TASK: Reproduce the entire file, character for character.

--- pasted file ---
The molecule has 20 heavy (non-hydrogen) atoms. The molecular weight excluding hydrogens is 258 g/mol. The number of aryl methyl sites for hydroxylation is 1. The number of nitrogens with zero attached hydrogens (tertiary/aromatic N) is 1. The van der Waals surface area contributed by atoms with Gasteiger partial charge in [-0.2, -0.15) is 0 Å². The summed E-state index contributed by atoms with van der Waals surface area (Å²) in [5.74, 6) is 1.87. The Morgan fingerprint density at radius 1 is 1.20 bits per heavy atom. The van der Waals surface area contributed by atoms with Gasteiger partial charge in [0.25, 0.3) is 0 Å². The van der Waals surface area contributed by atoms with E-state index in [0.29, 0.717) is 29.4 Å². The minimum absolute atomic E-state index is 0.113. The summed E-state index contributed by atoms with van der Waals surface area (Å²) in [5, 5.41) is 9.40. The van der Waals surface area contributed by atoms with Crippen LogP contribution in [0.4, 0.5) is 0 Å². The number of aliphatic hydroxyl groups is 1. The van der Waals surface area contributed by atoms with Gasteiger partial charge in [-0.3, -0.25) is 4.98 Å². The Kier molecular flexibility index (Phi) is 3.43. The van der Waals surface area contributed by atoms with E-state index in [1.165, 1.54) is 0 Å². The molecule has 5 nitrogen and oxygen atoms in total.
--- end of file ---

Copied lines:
The molecule has 20 heavy (non-hydrogen) atoms. The molecular weight excluding hydrogens is 258 g/mol. The number of aryl methyl sites for hydroxylation is 1. The number of nitrogens with zero attached hydrogens (tertiary/aromatic N) is 1. The van der Waals surface area contributed by atoms with Gasteiger partial charge in [-0.2, -0.15) is 0 Å². The summed E-state index contributed by atoms with van der Waals surface area (Å²) in [5.74, 6) is 1.87. The Morgan fingerprint density at radius 1 is 1.20 bits per heavy atom. The van der Waals surface area contributed by atoms with Gasteiger partial charge in [0.25, 0.3) is 0 Å². The van der Waals surface area contributed by atoms with E-state index in [0.29, 0.717) is 29.4 Å². The minimum absolute atomic E-state index is 0.113. The summed E-state index contributed by atoms with van der Waals surface area (Å²) in [5, 5.41) is 9.40. The van der Waals surface area contributed by atoms with Crippen LogP contribution in [0.4, 0.5) is 0 Å². The number of aliphatic hydroxyl groups is 1. The van der Waals surface area contributed by atoms with Gasteiger partial charge in [-0.3, -0.25) is 4.98 Å². The Kier molecular flexibility index (Phi) is 3.43. The van der Waals surface area contributed by atoms with E-state index in [1.165, 1.54) is 0 Å². The molecule has 5 nitrogen and oxygen atoms in total.